Originally released in 2013 as a console game for the PlayStation 3 and 4, it was later adopted for television by HBO. The series is set 20 years after the destruction of modern civilization. Amid the background of a fungus turning infected humans into zombies spreading worldwide, hardened survivor Joel is tasked to smuggle 14-year-old Ellie out of an oppressive quarantine zone.
TV show creators Neil Druckmann and Craig Mazin said the pathogen is based on the Cordyceps fungi, mirroring that of the game series. The fungi infects carpenter ants, forcing them to walk to the top of a plant and clamp their jaws there until they die. Cordyceps then sprout antenna-like stalks on the insect's body that then fire spores on the ground below – infecting more insects.
"Cordyceps is a fascinating concept, and it's absolutely real. We wanted to push that a little further. We wanted to give us much reality as we could because the more real that is, the more we connect to the characters that are in that space playing around," they said.
Dr. Henrik de Fine Licht of the University of Copenhagen (KU), who has been watching the TV series, remarked: "It makes the not too far-fetched idea of a fungal disease 'jumping' from one species, insects in this case, and on to humans. Many, if not most, new diseases likely come from pathogenic organisms shifting from other species, so the idea is compelling."
He remarked that while it could be possible for a disease to jump to humans from non-human hosts, it would likely take millions of years of evolution.
"Their ability to behaviorally manipulate their host has evolved and been fine-tuned during millions of years' co-evolution with their respective insect hosts, so the chance of these fungi suddenly being able to not only infect something as different from an insect as a human, and then also maintaining the ability to manipulate the behavior is literally non-existent."
He continued that some fungi that manipulate host behavior are very host-specific, citing the example of Entomophthora muscae that infects female houseflies. A 2022 study by de Fine Licht found that E. muscae has a higher chance of attracting male flies the longer the female host is dead. The pathogenic fungus uses its victim's corpse to attract males to mate with it.
E. muscae penetrates the housefly's outer skin, growing its way through the body and infecting its nervous system. After about a week of digesting the host's internal organs, the pathogen forces the fly to ascend to a high point and spread out its wings before it dies. Next, the fungi grow an array of microstalks on the corpse, which are actually pressurized cannons of liquid with a spore that can be ejected outwards.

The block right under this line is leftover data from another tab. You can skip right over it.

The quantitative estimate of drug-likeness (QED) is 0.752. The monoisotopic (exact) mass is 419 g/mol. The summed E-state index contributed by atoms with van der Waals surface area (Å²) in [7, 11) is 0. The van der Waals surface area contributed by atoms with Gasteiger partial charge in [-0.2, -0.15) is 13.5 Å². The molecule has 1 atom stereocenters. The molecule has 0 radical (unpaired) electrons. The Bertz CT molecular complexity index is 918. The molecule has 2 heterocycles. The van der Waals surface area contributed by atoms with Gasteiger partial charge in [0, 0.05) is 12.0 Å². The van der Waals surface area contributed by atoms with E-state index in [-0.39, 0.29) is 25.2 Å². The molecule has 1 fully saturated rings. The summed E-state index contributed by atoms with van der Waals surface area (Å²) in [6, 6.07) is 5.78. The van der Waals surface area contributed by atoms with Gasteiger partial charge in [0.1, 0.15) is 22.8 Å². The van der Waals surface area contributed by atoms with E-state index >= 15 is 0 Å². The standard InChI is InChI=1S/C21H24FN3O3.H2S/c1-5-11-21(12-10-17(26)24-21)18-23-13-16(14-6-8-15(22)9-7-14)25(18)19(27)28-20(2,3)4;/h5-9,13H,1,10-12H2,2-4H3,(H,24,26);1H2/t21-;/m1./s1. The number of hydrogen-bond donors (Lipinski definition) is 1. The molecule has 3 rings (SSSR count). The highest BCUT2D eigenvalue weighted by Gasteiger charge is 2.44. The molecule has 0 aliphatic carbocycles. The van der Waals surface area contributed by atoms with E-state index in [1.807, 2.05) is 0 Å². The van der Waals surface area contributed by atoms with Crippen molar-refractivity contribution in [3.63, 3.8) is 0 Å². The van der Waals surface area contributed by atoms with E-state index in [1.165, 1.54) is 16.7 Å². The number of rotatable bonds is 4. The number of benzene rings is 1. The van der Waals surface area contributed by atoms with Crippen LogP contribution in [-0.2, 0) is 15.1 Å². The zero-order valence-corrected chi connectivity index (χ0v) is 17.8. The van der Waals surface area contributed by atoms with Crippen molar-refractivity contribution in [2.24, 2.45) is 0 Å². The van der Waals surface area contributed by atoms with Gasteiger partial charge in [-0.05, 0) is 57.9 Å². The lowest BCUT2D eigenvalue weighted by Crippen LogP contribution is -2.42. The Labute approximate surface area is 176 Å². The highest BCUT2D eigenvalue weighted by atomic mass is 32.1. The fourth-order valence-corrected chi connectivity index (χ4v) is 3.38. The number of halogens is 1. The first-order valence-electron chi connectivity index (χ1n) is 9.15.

The host also releases a a chemical signature that acts as pheromones to lure unsuspecting males to come and mate with the infected female corpse. The males trigger the cannons and end up coated in a spray of infectious spores which will also eventually turn it into a zombie housefly. This ensures that the fungal spores are dispersed as widely as possible, restarting the gruesome process. (Related: Newly discovered wasp species can turn its prey into zombies.)
Back in 2020, scientists from KU and the Natural History Museum of Denmark discovered two other parasitic fungi that target flies: Strongwellsea acerosa and S. tigrinae.
The fungi consume the flies' genitals, fat reserves, reproductive organs, and finally its muscles while shooting out thousands of spores onto other hosts via a hole in their abdomen. After a few days, infected hosts lie on their backs, spasm for a few hours, and then die.
Scientists think the fungi could be producing substances that "dope" their hosts, meaning they can stay fresh enough to live for days after infection – only collapsing once there is nothing left in their abdomens but the fungus.
Watch this scene from "The Last of Us" where an epidemiologist speaks about pathogenic fungi.
This video is from the expectnomercy channel on Brighteon.com.